Last weekend I went to visit my 90 year old mother-in-law in Devon. Not surprisingly given she is a nonagenarian, a popular topic of conversation is her health. She has always looked after herself well and has eaten healthily to keep her weight and blood pressure in check. A marketer’s dream she has bought many, many different products over the years to help reduce her cholesterol, improve her IBS, lower her blood pressure and so on – so called functional foods.
This time however, she was shocked and concerned – after 30 plus years of avoiding salt and buying low sodium alternatives, she has been told by her doctor that she needs to increase her salt intake as “salt is good for you”. Her new “prescription” is a packet of crisps a day!
Well, this bombshell has thrown her into a state of confusion and resulted in her questioning all of her dietary choices. Out with the Flora Pro activ and the Yakult, out too with the Low Salt and the Alpro….she is now enjoying butter, greek yoghurt, sea salt and cow’s milk, hang the consequences.
For the internet generation the mixed messages about what you should and should not eat and drink are even more confusing. Using Google to find out whether or not red wine is good or bad for your health, results in a vast number of results with completely contradictory messages. In 2014, it looks like the main thrust is more anti than pro the health benefits of wine consumption (see chart) but who is to know whether this picture will not change again in a few years.
As the chart shows there has been a lack of consistency about the health benefits of wine over the years. Has this had an impact on wine consumption? A quick initial analysis of data from the ONS Living cost and Food survey does appear to show that there has been a change in wine consumption over the same time period suggesting that the health messaging might be having some impact. While the data in the chart below shows that wine consumption has increased by 67% since 1992 (earliest year of data available), the peak year was in 2007 and consumption has decreased by 10% since that point.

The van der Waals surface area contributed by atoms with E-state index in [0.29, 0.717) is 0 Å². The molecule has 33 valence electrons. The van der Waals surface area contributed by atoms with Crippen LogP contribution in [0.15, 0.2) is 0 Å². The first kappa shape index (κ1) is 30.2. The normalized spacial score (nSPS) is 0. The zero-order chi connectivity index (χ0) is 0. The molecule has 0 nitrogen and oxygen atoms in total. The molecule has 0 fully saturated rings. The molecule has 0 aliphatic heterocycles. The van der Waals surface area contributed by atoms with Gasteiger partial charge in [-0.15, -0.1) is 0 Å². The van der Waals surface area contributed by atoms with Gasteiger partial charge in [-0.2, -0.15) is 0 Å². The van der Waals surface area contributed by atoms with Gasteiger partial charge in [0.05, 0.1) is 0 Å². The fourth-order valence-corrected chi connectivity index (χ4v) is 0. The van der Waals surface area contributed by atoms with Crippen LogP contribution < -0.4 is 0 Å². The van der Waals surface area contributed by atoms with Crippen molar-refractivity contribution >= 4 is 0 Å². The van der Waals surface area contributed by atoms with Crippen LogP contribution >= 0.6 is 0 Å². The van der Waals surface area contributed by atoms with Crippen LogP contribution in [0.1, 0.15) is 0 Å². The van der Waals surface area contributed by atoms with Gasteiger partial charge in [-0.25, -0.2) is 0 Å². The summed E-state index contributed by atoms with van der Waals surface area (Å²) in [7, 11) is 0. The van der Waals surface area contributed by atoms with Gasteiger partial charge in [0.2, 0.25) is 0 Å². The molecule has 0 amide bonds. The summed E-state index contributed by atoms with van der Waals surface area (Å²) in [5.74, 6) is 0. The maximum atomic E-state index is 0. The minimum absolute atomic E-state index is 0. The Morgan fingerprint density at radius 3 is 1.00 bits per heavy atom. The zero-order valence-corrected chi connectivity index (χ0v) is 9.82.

We then looked at other food types, comparing changes in level of consumption with a proxy for confusing health messages, to see if any patterns arise.
For speed in this case we have compared the number of good and bad health messages about each type of food on Google web search. While not perfect by any means it does at least indicate the degree of confusion about the health benefits of each food type. So for example, comparing numbers of good vs bad health messages about green vegetables results in a ‘health score’ of 4550 i.e., there are very few negative messages about green vegetables on the web in comparison with messages about their virtues. Compare this with the same calculation for ready meals which results in a score of 0.0021 – in other words, there are very few positive messages about the health benefits of ready meals. Wine, fruit, fish, pizza, eggs and bread all have a score of around 5, ie, there are more mixed messages about the health benefits of each; a score of 4 or less means that the health messages are more consistently negative – butter, salt, sugar, red meat and of course, ready meals fall into this category.
The above chart shows the change in consumption between 1974 and 2013 for a range of different food types and compares it with this health score. The data does appear to show that the health messaging is having some impact – those food types with lower scores ie, those that are more consistently portrayed as being bad for you, are most likely to have declined. And those with higher scores are more likely to have increased. The obvious anomalies are of course green vegetables and ready meals – despite being consistent health heroes or anti-heroes, their consumption levels have changed in the opposite direction, bucking the trend.
This reminds us that no single trend can be looked at in isolation, convenience, price, cultural trends and so on all have a huge impact too on what we eat and drink.
Data for the above chart can be found in the ONS Living Costs and Food Survey